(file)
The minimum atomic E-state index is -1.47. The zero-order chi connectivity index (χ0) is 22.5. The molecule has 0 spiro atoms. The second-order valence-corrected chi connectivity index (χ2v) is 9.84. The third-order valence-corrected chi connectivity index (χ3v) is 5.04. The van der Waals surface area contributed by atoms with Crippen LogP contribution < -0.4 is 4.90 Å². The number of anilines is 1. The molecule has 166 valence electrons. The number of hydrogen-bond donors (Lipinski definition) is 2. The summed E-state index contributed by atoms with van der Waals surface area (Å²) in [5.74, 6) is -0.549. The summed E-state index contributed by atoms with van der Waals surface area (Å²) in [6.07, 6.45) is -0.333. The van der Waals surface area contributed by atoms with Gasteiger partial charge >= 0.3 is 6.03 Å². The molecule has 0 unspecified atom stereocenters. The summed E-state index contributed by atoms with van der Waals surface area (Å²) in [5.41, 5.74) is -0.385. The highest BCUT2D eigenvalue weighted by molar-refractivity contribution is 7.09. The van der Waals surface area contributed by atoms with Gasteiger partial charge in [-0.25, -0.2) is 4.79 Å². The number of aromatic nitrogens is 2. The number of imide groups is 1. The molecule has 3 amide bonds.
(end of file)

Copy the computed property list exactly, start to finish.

The minimum atomic E-state index is -1.47. The zero-order chi connectivity index (χ0) is 22.5. The molecule has 0 spiro atoms. The second-order valence-corrected chi connectivity index (χ2v) is 9.84. The third-order valence-corrected chi connectivity index (χ3v) is 5.04. The van der Waals surface area contributed by atoms with Crippen LogP contribution < -0.4 is 4.90 Å². The number of anilines is 1. The molecule has 166 valence electrons. The number of hydrogen-bond donors (Lipinski definition) is 2. The summed E-state index contributed by atoms with van der Waals surface area (Å²) in [5.74, 6) is -0.549. The summed E-state index contributed by atoms with van der Waals surface area (Å²) in [6.07, 6.45) is -0.333. The van der Waals surface area contributed by atoms with Gasteiger partial charge >= 0.3 is 6.03 Å². The molecule has 0 unspecified atom stereocenters. The summed E-state index contributed by atoms with van der Waals surface area (Å²) in [5.41, 5.74) is -0.385. The highest BCUT2D eigenvalue weighted by molar-refractivity contribution is 7.09. The van der Waals surface area contributed by atoms with Gasteiger partial charge in [-0.25, -0.2) is 4.79 Å². The number of aromatic nitrogens is 2. The number of imide groups is 1. The molecule has 3 amide bonds.